Google Explains The Cause Of Last Friday’s Cedi-Dollar Exchange Rate Glitch

Search engine giant, Google has apologised for a glitch in its currency converter widget which displayed the wrong cedi-dollar exchange rate on Friday, March 15, 2019.

The exchange rate on Google displayed $1 for GHC22.72, and this got a lot of Ghanaians talking on social media. But this glitch was fixed in a matter of hours.

See Also: Google Scares Ghanaians As The Cedi Stood At GHC22.72 To $1 On The Search Engine

Google has however written to the Ministry of Finance to explain the cause of the glitch.

The Ministry of Finance disclosed in a statement that Google had apologised for the glitch in a letter which was addressed to the Minister of Finance and the Governor of the Bank of Ghana.

In the letter, Google’s Head of Public Policy & Government Relations for West and Francophone Africa, Mrs Titi Akinsanmi said: “we are aware of the issue of inaccurate conversions for Ghanaian Cedi currency on Friday the 15th of March. This was caused by a minor glitch that was quickly fixed.”

Mrs Titi Akinsanmi further went to add: “We always aim to provide people with the most relevant, useful information to help them to make the right decisions. But sometimes there are temporary issues that can cause people to have undesired experiences, like the one this past Friday. This was regrettable,”

She also made reference to Nigeria, which also experienced a similar glitch as the country headed to the polls in February.

Below is the full statement from the Ministry of Finance

Google regrets a glitch in its exchange rate currency converter that affected their cedi to dollar rates last Friday.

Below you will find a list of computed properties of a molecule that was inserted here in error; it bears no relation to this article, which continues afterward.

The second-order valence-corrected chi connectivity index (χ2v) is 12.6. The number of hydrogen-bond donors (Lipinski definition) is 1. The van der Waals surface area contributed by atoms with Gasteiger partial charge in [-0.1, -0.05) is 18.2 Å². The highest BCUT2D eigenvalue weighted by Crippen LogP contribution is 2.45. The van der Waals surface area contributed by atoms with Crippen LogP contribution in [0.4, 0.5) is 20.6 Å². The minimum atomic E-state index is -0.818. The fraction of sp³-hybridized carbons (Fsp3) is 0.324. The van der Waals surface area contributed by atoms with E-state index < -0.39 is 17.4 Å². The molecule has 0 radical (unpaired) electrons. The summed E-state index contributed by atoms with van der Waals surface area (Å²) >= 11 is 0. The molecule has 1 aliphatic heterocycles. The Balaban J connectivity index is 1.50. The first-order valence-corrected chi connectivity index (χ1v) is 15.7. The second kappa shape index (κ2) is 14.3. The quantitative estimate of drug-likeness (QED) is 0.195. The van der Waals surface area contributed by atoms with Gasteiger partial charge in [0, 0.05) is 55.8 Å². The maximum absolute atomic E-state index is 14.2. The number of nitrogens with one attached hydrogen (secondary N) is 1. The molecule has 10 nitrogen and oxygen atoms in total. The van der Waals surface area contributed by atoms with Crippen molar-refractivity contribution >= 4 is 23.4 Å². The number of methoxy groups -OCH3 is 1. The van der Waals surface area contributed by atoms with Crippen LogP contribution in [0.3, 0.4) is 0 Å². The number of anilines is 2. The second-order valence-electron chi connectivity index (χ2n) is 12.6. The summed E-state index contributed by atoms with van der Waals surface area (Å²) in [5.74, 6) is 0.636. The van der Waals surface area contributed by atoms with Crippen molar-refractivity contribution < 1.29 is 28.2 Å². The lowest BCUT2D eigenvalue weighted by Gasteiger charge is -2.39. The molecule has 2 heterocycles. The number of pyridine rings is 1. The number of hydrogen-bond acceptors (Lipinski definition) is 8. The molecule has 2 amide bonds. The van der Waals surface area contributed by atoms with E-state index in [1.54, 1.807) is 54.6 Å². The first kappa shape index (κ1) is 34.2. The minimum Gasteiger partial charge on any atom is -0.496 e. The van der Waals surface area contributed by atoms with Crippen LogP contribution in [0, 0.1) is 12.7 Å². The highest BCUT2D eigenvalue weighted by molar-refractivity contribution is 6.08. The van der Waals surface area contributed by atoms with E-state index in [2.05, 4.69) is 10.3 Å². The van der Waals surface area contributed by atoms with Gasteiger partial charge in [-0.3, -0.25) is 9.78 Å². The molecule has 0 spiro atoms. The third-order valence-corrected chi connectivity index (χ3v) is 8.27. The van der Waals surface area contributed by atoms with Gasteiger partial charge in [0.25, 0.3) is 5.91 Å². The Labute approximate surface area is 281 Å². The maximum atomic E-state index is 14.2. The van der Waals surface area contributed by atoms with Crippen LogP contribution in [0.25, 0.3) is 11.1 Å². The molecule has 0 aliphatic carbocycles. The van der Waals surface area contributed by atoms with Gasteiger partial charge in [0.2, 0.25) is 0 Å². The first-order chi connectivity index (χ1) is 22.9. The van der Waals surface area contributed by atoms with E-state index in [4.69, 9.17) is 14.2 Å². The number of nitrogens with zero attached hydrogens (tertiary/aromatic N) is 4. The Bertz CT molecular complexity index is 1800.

Accra, Wednesday 20th March 2019 – On Friday, 15th March, Google’s currency converter widget displayed a cedi to dollar rate that was four times the actual value, alongside erroneous market rates of a number of currencies against the Ghanaian Cedi.

2. In a letter addressed to the office of the Minister for Finance, Ken Ofori-Atta and the Governor of the Bank of Ghana, Ernest Addison, Mrs Titi Akinsanmi, Google’s Head Public Policy & Government Relations, West and Francophone Africa said: “we are aware of the issue of inaccurate conversions for Ghanaian Cedi currency on Friday the 15th of March. This was caused by a minor glitch that was quickly fixed.”

3. The alleged “minor glitch” went viral on social media shortly after it appeared online, as Ghanaians sought to understand whether Google’s currency convertor’s ludicrous rates were true. Google did not specify if their system had been attacked by malware.

4. “We always aim to provide people with the most relevant, useful information to help them to make the right decisions. But sometimes there are temporary issues that can cause people to have undesired experiences, like the one this past Friday. This was regrettable,” said Mrs Akinsanmi.

5. Although she expressed regret over what has affected two other countries since the beginning of the year, Mrs Akinsanmi stopped short of apologizing for the glitch.

6. Nigeria was also recently affected by a similar “glitch” as the country headed to the polls in February.

On the 22nd of February, the Naira had traded at about twice its normal value. It was the second time Africa’s largest economy had suffered from an error in Google’s currency converter system. Mid-January this year, Pakistan Rupee also suffered a glitch with affected values similar to what occurred in Nigeria.

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